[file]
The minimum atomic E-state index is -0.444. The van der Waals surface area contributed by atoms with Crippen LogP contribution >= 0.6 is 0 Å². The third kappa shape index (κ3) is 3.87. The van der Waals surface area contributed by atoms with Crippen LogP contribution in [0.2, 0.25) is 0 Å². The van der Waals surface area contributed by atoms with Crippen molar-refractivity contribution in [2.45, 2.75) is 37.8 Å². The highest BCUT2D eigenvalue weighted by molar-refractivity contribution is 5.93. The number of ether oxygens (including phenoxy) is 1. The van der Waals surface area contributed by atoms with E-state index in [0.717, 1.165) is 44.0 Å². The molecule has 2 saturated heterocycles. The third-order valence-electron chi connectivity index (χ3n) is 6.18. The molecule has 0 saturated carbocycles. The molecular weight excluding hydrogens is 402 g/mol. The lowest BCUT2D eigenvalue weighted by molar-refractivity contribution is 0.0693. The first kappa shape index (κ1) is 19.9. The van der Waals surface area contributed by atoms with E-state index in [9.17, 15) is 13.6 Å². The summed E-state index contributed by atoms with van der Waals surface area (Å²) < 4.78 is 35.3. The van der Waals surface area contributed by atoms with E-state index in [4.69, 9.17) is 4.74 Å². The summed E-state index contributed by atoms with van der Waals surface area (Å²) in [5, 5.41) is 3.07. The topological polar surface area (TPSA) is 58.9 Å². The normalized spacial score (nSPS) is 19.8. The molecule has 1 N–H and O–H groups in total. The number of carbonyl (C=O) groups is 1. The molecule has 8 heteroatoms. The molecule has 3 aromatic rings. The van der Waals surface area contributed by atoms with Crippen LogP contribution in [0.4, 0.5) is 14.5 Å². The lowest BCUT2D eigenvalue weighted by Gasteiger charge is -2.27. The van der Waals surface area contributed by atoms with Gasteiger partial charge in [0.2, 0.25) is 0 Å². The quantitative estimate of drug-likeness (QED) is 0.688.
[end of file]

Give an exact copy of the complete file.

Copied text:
The minimum atomic E-state index is -0.444. The van der Waals surface area contributed by atoms with Crippen LogP contribution >= 0.6 is 0 Å². The third kappa shape index (κ3) is 3.87. The van der Waals surface area contributed by atoms with Crippen LogP contribution in [0.2, 0.25) is 0 Å². The van der Waals surface area contributed by atoms with Crippen molar-refractivity contribution in [2.45, 2.75) is 37.8 Å². The highest BCUT2D eigenvalue weighted by molar-refractivity contribution is 5.93. The number of ether oxygens (including phenoxy) is 1. The van der Waals surface area contributed by atoms with E-state index in [0.717, 1.165) is 44.0 Å². The molecule has 2 saturated heterocycles. The third-order valence-electron chi connectivity index (χ3n) is 6.18. The molecule has 0 saturated carbocycles. The molecular weight excluding hydrogens is 402 g/mol. The lowest BCUT2D eigenvalue weighted by molar-refractivity contribution is 0.0693. The first kappa shape index (κ1) is 19.9. The van der Waals surface area contributed by atoms with E-state index in [9.17, 15) is 13.6 Å². The summed E-state index contributed by atoms with van der Waals surface area (Å²) < 4.78 is 35.3. The van der Waals surface area contributed by atoms with E-state index in [4.69, 9.17) is 4.74 Å². The summed E-state index contributed by atoms with van der Waals surface area (Å²) in [5, 5.41) is 3.07. The topological polar surface area (TPSA) is 58.9 Å². The normalized spacial score (nSPS) is 19.8. The molecule has 1 N–H and O–H groups in total. The number of carbonyl (C=O) groups is 1. The molecule has 8 heteroatoms. The molecule has 3 aromatic rings. The van der Waals surface area contributed by atoms with Crippen LogP contribution in [0.4, 0.5) is 14.5 Å². The lowest BCUT2D eigenvalue weighted by Gasteiger charge is -2.27. The van der Waals surface area contributed by atoms with Gasteiger partial charge in [0.2, 0.25) is 0 Å². The quantitative estimate of drug-likeness (QED) is 0.688.